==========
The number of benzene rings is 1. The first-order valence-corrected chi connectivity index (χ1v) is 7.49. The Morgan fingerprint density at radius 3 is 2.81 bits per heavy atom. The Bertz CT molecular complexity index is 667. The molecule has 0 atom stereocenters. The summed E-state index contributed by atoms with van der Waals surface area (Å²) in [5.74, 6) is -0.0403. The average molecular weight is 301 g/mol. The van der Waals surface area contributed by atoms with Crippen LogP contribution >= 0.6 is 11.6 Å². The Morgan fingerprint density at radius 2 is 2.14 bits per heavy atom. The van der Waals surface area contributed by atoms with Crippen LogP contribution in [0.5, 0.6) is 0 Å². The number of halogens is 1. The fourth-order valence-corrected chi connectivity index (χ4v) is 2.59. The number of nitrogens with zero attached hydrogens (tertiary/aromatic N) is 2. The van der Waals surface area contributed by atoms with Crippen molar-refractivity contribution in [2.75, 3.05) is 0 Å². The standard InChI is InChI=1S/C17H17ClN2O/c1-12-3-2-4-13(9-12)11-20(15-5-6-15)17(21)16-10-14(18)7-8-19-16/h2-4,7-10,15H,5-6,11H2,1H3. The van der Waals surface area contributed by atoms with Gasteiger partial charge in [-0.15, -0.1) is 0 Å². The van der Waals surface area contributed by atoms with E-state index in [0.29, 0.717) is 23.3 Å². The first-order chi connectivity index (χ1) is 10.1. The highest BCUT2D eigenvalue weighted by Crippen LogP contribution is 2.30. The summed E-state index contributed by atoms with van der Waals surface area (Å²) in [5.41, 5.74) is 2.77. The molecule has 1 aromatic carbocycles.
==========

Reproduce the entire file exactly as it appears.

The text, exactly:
The number of benzene rings is 1. The first-order valence-corrected chi connectivity index (χ1v) is 7.49. The Morgan fingerprint density at radius 3 is 2.81 bits per heavy atom. The Bertz CT molecular complexity index is 667. The molecule has 0 atom stereocenters. The summed E-state index contributed by atoms with van der Waals surface area (Å²) in [5.74, 6) is -0.0403. The average molecular weight is 301 g/mol. The van der Waals surface area contributed by atoms with Crippen LogP contribution >= 0.6 is 11.6 Å². The Morgan fingerprint density at radius 2 is 2.14 bits per heavy atom. The van der Waals surface area contributed by atoms with Crippen LogP contribution in [0.5, 0.6) is 0 Å². The number of halogens is 1. The fourth-order valence-corrected chi connectivity index (χ4v) is 2.59. The number of nitrogens with zero attached hydrogens (tertiary/aromatic N) is 2. The van der Waals surface area contributed by atoms with Crippen molar-refractivity contribution in [2.75, 3.05) is 0 Å². The standard InChI is InChI=1S/C17H17ClN2O/c1-12-3-2-4-13(9-12)11-20(15-5-6-15)17(21)16-10-14(18)7-8-19-16/h2-4,7-10,15H,5-6,11H2,1H3. The van der Waals surface area contributed by atoms with Gasteiger partial charge in [-0.15, -0.1) is 0 Å². The van der Waals surface area contributed by atoms with E-state index in [0.29, 0.717) is 23.3 Å². The first-order chi connectivity index (χ1) is 10.1. The highest BCUT2D eigenvalue weighted by Crippen LogP contribution is 2.30. The summed E-state index contributed by atoms with van der Waals surface area (Å²) in [5.41, 5.74) is 2.77. The molecule has 1 aromatic carbocycles.